Author: Site Editor Publish Time: 2022-03-01 Origin: Site
The importance of oral care and oral care products has grown tremendously in recent years due to increasing awareness among consumers and improved information dissemination in developing countries. The core requirement for oral health-care products stems from the fact that most oral health conditions are preventable and/or treatable through products that are commercially available. Key among the oral conditions highlighted by the World Health Organization (WHO) is dental caries, which can lead to tooth decay, the gangrenous disease noma that usually affects children who are malnourished, oral cancers, oral manifestations of the human immunodeficiency virus (HIV), cleft lip and palate, oro-dental trauma, and other periodontal diseases.
But truth be told, aside from brushing and flossing our teeth, we’ve never given a whole lot of thought to our oral-care routines. But now, with 2020 nearly over, gone are the days of the humble plastic toothbrush. It’s safe to say that this was the year the next generation of oral care took center stage.
Current status and future estimates for the oral care market
The world oral care market in 2020 was valued at $53 billion in US dollars and it is estimated that the market will be valued at $96 billion by the end of 2031. It’s riding on the back of a steady increase in sales revenue at a healthy compound annual growth rate (CAGR) of 5.6% during the next 10 years. The various kinds of oral conditions are estimated to be affecting nearly 3.5 billion of the world’s 7.8 billion people. Of these 3.5 billion people, almost 2.3 billion are estimated to be suffering from caries that affects their permanent teeth, while more than 530 million children suffer from caries affecting their deciduous teeth. This provides a huge growth potential for the oral health-care market since caries is the most preventable (and often the easiest to prevent) type of dental ailment.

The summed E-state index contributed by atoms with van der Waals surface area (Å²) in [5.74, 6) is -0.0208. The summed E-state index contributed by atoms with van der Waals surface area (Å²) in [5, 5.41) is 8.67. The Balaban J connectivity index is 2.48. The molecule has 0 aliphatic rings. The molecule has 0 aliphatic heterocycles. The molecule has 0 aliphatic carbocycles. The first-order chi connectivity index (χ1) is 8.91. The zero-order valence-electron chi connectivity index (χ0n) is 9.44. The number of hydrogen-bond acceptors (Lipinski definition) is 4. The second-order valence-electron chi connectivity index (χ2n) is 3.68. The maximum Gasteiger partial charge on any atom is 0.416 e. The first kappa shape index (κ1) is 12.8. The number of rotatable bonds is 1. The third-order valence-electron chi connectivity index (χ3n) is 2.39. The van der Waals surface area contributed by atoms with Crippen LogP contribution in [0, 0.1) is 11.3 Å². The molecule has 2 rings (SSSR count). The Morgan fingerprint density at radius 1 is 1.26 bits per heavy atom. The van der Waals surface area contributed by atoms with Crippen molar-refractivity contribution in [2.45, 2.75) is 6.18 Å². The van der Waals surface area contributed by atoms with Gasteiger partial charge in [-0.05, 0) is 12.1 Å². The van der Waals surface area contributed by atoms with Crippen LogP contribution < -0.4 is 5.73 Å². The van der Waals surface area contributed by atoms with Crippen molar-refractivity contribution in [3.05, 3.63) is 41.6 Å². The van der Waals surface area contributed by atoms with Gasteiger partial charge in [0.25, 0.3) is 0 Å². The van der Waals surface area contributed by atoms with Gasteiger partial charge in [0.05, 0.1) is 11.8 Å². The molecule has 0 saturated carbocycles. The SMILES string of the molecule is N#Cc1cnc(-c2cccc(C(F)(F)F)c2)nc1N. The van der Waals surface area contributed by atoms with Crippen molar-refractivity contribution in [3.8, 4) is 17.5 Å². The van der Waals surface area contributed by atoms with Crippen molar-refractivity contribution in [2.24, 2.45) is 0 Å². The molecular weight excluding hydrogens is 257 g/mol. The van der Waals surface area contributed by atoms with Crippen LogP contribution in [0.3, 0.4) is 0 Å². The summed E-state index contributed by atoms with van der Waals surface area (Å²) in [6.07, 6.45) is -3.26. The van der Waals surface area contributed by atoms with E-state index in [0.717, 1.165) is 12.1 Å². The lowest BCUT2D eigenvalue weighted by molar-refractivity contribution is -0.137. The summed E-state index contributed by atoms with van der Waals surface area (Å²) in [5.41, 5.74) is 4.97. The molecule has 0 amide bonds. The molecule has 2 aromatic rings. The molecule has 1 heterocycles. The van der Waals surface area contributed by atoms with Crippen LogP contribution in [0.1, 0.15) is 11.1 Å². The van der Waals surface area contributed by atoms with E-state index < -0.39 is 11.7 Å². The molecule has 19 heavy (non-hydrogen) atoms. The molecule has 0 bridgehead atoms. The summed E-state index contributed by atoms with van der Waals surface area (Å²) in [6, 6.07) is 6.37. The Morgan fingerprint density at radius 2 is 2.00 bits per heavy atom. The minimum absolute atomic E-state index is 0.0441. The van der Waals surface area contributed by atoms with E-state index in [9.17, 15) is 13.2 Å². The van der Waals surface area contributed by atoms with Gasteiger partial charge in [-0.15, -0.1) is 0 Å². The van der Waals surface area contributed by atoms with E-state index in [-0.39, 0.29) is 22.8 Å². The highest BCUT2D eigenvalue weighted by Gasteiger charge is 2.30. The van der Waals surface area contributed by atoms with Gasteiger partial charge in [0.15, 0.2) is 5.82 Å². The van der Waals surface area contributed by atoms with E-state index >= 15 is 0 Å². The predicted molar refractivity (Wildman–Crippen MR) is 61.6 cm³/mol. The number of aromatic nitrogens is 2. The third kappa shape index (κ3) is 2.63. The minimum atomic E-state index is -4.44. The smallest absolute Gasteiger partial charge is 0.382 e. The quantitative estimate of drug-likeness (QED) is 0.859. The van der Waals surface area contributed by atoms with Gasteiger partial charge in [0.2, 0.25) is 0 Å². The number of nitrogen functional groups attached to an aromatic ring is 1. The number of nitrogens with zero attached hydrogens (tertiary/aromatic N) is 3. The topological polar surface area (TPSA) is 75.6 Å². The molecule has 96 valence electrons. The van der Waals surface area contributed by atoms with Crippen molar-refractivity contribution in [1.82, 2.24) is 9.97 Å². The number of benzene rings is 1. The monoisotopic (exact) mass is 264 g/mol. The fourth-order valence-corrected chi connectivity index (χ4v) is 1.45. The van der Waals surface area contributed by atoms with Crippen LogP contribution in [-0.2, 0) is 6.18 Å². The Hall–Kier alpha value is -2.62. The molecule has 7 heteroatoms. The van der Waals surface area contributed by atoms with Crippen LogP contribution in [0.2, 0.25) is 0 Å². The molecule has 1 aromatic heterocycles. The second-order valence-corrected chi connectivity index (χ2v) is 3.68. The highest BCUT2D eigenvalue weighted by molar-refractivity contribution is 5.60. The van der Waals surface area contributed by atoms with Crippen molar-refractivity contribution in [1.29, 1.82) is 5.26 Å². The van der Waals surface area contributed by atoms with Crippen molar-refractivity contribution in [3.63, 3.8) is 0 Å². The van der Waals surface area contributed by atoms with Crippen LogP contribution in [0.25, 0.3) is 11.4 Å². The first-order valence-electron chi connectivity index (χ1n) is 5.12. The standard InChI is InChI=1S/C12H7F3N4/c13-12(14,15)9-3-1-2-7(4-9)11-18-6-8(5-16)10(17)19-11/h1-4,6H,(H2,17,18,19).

Besides the general growth trend and potential opportunities, key players in the oral health-care market need to be aware of demographic shifts in the market. The European segment currently dominates the market. This is in consonance with other broad trends such as high levels of awareness about oral health (which is due to high information penetration), easy access to markets with a broad range of products (a derivative of high levels of development), and a propensity of European consumers to go for high-end products due to high income levels. However, European countries are aging. As a result, key manufacturers are shifting their product portfolios in the European market. These shifts are likely to result in continued market growth, and Germany, Europe’s largest market, is estimated to continue growing at a CAGR of 6% over the next 10 years.
The global market share, when divided in terms of demography, is overwhelmingly dominated by oral care products for children. These are valued at $24,213.4 million, followed by products for the elderly, valued at $18,091.6 million, and finally, products for adults, valued at $10,574.9 million.2 Given that Europe is the dominant regional segment for the market and faces the prospect of a rapidly aging population, it can be surmised that the geriatric population products segment will see the fastest growth. Furthermore, consumption of high-end products (i.e., products priced between $100 to $250), which is currently valued at $1,44,614 million,2 is also likely to grow rapidly. However, this situation is true only for the European segment and a direct correlation between the growth trajectory of the European and global oral health-care markets would be erroneous.